Transition underway: Change began months ago in preparation for retirement of ACMC administrator
WILLMAR -- As administrator of Affiliated Community Medical Centers, there were days when Terry Tone literally had to roll up his sleeves -- like the time floodwaters threatened to cause a sewer backup at ACMC in Granite Falls and he pitched in, ...
WILLMAR - As administrator of Affiliated Community Medical Centers, there were days when Terry Tone literally had to roll up his sleeves - like the time floodwaters threatened to cause a sewer backup at ACMC in Granite Falls and he pitched in, tie and all, to help stack sandbags.
Tone, 59, retires at the end of this year from ACMC’s top administrative position after 20 years with the organization.
He’s leaving a regional multi-specialty health network that is one of the largest independently owned clinic systems in Minnesota, with 10 sites, 125 physicians and 1,200 employees. ACMC owns or co-owns two same-day surgery centers, operates a regional cancer center as a joint venture with Willmar’s Rice Memorial Hospital and collaborates extensively with hospitals, public health agencies and others in the region to deliver care and maintain the fabric of rural health.
“It’s amazing to me when I look back at how much this place has changed,” Tone reflected recently.
“It’s grown a lot. We’ve added a lot more services and expanded specialties,” he said. “I’ve had at least one if not two building projects every year.”
To most patients, the role of clinic administrator is usually invisible. Look closer, however, and what you see is part of the glue that holds together the day-to-day operations.
A typical day for Tone can involve meetings, trouble-shooting, answering questions and spending lots of time on the phone. He works closely with ACMC’s 36 department managers, many of whom have years of experience with the organization.
“I don’t believe in micromanaging,” Tone said. “I think if you hire good people and you give them good management and give them leeway, then you get out of the way. It’s not just me. This organization is too large for one person to be directing all of it.”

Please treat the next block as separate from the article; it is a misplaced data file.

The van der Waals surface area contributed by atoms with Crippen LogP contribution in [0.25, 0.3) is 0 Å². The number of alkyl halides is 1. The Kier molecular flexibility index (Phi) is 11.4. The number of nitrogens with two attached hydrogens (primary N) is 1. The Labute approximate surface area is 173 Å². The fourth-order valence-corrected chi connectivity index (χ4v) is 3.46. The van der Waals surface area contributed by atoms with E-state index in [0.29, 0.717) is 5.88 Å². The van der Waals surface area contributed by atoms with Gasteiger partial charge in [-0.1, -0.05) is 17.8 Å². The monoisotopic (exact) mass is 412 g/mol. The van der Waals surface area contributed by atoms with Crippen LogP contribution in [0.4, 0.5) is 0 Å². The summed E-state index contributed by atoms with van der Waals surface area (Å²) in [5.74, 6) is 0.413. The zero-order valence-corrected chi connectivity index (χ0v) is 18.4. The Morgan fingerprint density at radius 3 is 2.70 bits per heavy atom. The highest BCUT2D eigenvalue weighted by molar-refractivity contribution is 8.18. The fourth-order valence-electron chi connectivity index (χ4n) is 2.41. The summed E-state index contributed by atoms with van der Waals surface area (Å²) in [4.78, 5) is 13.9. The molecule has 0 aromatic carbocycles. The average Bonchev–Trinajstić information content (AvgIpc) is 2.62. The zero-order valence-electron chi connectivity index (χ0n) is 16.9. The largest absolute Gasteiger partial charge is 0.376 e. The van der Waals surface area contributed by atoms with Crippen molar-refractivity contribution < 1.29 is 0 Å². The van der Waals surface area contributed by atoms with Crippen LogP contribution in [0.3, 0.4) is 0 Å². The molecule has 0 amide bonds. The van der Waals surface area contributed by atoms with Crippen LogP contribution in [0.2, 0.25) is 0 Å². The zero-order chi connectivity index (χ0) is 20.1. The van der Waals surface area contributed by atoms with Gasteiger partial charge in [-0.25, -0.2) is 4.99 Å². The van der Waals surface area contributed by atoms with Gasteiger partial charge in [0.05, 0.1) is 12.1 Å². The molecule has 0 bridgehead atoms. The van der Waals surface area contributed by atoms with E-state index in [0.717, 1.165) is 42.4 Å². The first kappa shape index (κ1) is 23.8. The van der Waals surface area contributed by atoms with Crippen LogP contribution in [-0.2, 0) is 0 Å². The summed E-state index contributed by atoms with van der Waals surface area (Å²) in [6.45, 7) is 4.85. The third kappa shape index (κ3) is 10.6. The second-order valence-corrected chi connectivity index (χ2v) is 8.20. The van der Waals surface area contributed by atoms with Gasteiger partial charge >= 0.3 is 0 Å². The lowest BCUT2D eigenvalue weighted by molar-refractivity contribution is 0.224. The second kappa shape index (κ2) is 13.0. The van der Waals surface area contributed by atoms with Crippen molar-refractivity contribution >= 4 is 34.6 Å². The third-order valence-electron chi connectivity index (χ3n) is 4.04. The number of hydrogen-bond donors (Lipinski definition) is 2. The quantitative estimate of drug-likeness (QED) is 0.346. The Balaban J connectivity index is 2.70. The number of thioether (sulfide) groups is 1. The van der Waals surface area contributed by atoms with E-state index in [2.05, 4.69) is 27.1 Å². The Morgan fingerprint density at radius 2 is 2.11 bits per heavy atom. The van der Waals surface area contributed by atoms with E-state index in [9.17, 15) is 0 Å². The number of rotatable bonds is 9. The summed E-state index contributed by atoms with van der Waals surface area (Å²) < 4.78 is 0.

His position also demands good skills in working with people and dealing with change.
“Understanding group dynamics is probably the biggest piece of this,” he said. “The same people I’m responsible for, I’m also responsible to. I’ve got all the doctors and they all have strong opinions on a lot of things.”
Originally trained as a laboratory technician, Tone stepped into health care administration early in his career and held management positions at a handful of clinics before arriving in Willmar in 1994 as director of operations for ACMC.
At a time when health care in the U.S. has become increasingly consolidated and reimbursement-driven, ACMC remains physician-driven, with doctors on the board of directors and in key leadership positions setting the direction for the organization’s priorities and strategies.
This approach is what has kept him at ACMC for the past two decades, Tone said. “The central focus has always been on the care of the patient… What I like about being here is the team approach. We get the business and the medicine together. Having physicians in charge is key, in my opinion. Otherwise you have someone with a suit and tie making decisions.”
His successor, Steven Gerberding, came on board this past January to begin the leadership transition. Gerberding, who previously held health administrative positions in Sartell and St. Cloud, worked alongside Tone for the first six months, familiarizing himself with ACMC. In July, he took over the reins for most of the daily operations.
The transition has been going well, Tone said.
One of the biggest challenges he sees for the new administrator is having enough doctors to meet the regional need and ensuring they’re adequately supported.
“We have more paperwork, more call. For doctors that have been in practice for a long time, call is what kills them,” he said. “Every clinic in the state is looking for doctors.”
As health care payments shift from volume to value-based, patient satisfaction and good outcomes also are increasingly critical, he said. “We have to put our best foot forward. It’s no longer good enough to just solve a problem.”
Multiple awards - most recently, recognition from UCare for disability access and several Bridges to Excellence honors for the care of diabetes, vascular health and depression - indicate that ACMC provides quality care, and a commitment to quality is something that will continue, Tone said.
“We have a lot of good people who’ve picked up the charge,” he said. “I leave, it’s not going to change.”